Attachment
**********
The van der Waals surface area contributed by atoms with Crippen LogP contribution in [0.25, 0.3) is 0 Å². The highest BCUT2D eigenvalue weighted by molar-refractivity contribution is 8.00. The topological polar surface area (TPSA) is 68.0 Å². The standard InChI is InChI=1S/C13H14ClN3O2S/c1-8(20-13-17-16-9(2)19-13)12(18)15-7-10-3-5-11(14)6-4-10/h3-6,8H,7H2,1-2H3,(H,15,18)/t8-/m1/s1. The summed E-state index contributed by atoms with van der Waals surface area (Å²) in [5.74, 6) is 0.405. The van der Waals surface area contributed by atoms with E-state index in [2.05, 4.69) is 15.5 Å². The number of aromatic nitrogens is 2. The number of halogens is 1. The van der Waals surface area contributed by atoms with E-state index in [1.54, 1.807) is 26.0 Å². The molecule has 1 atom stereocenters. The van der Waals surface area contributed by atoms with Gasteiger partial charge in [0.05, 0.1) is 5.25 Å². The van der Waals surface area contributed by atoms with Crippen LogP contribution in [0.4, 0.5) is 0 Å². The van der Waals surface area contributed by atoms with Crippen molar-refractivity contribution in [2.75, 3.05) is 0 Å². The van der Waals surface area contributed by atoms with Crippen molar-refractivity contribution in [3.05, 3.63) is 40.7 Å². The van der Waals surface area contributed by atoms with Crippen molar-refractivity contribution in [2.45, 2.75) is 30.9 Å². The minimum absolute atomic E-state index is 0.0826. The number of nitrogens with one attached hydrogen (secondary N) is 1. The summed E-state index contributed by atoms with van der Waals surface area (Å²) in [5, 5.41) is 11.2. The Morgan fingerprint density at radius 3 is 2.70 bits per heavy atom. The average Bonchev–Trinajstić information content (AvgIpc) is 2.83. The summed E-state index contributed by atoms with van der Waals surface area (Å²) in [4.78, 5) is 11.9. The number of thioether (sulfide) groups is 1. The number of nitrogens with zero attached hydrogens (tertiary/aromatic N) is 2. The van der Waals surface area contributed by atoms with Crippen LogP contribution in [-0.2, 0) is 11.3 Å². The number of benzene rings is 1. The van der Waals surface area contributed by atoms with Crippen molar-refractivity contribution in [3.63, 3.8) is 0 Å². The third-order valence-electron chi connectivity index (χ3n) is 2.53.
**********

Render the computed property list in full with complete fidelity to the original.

The van der Waals surface area contributed by atoms with Crippen LogP contribution in [0.25, 0.3) is 0 Å². The highest BCUT2D eigenvalue weighted by molar-refractivity contribution is 8.00. The topological polar surface area (TPSA) is 68.0 Å². The standard InChI is InChI=1S/C13H14ClN3O2S/c1-8(20-13-17-16-9(2)19-13)12(18)15-7-10-3-5-11(14)6-4-10/h3-6,8H,7H2,1-2H3,(H,15,18)/t8-/m1/s1. The summed E-state index contributed by atoms with van der Waals surface area (Å²) in [5.74, 6) is 0.405. The van der Waals surface area contributed by atoms with E-state index in [2.05, 4.69) is 15.5 Å². The number of aromatic nitrogens is 2. The number of halogens is 1. The van der Waals surface area contributed by atoms with E-state index in [1.54, 1.807) is 26.0 Å². The molecule has 1 atom stereocenters. The van der Waals surface area contributed by atoms with Gasteiger partial charge in [0.05, 0.1) is 5.25 Å². The van der Waals surface area contributed by atoms with Crippen LogP contribution in [0.4, 0.5) is 0 Å². The van der Waals surface area contributed by atoms with Crippen molar-refractivity contribution in [2.75, 3.05) is 0 Å². The van der Waals surface area contributed by atoms with Crippen molar-refractivity contribution in [3.05, 3.63) is 40.7 Å². The van der Waals surface area contributed by atoms with Crippen molar-refractivity contribution in [2.45, 2.75) is 30.9 Å². The minimum absolute atomic E-state index is 0.0826. The number of nitrogens with one attached hydrogen (secondary N) is 1. The summed E-state index contributed by atoms with van der Waals surface area (Å²) in [5, 5.41) is 11.2. The Morgan fingerprint density at radius 3 is 2.70 bits per heavy atom. The average Bonchev–Trinajstić information content (AvgIpc) is 2.83. The summed E-state index contributed by atoms with van der Waals surface area (Å²) in [4.78, 5) is 11.9. The number of thioether (sulfide) groups is 1. The number of nitrogens with zero attached hydrogens (tertiary/aromatic N) is 2. The van der Waals surface area contributed by atoms with Crippen LogP contribution in [-0.2, 0) is 11.3 Å². The number of benzene rings is 1. The van der Waals surface area contributed by atoms with Crippen molar-refractivity contribution in [3.63, 3.8) is 0 Å². The third-order valence-electron chi connectivity index (χ3n) is 2.53.